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      03-03-2020, 02:42 PM   #25
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Originally Posted by X5 45e View Post
If you put the car on adaptive or hybrid and you program your trip on the navigation the car should keep the battery automatically for the parts of the trip in the city and use the ICE on the highway. Driving a constant speed on the highway doesn't use al lot of battery anyway.

So if you program your trip you shouldn't have to use battery hold. If you are not able to charge at your destination you can also program the return trip. The car will program battery use so that it should be nearly empty on arrival back home and maximal use of the battery in the city.
The main downside being that in adaptive the ICE will turn on above 110 kph. This means that is you have a 35km trip but 25km is on highways at 120 or 130kph, the electric engine will not be used. Even though at a constant 130kph the consumption is lower than my average so I put it in Electric mode manually to make maximum use of it.
That is correct indeed. I have set electric individual as start up mode. For short trips I stay all electric. For longer trips I switch to adaptive. If the last part is nearly the remaining battery range and I can charge at destination is switch back to electric like you mention.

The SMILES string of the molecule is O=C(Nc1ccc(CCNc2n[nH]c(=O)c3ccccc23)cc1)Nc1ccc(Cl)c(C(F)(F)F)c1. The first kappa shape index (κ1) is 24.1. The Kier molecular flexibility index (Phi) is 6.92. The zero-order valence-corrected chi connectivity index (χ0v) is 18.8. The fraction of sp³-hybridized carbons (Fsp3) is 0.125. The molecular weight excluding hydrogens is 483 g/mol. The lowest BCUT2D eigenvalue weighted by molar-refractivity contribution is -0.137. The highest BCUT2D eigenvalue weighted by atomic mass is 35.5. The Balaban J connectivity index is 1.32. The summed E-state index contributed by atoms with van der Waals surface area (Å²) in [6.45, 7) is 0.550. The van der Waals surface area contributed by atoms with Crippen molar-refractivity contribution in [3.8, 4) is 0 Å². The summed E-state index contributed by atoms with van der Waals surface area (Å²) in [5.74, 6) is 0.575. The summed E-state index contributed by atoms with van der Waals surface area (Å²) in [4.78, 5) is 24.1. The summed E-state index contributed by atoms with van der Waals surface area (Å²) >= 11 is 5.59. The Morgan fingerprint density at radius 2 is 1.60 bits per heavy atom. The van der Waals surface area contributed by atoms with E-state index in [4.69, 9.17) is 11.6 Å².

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      03-05-2020, 05:55 PM   #26
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Mercedes has introduced DC charging on their new plug-in models. So up to 7,4 Kwh AC or 24 Kwh DC. So you'll be able to fast-charge in about 30 min.

That would be something..
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      09-04-2020, 03:48 AM   #27
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IMO, the main benefit of electric driving is in its quietness. So, I tend to use electric driving in the city and below 80kmh. Above 80kmh, the wind resistance is more loud than the engine noise.
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      09-18-2020, 12:00 AM   #28
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Software limitation

Did anyone try to use e-sys(x) to raise charging limitation?
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      09-18-2020, 04:03 AM   #29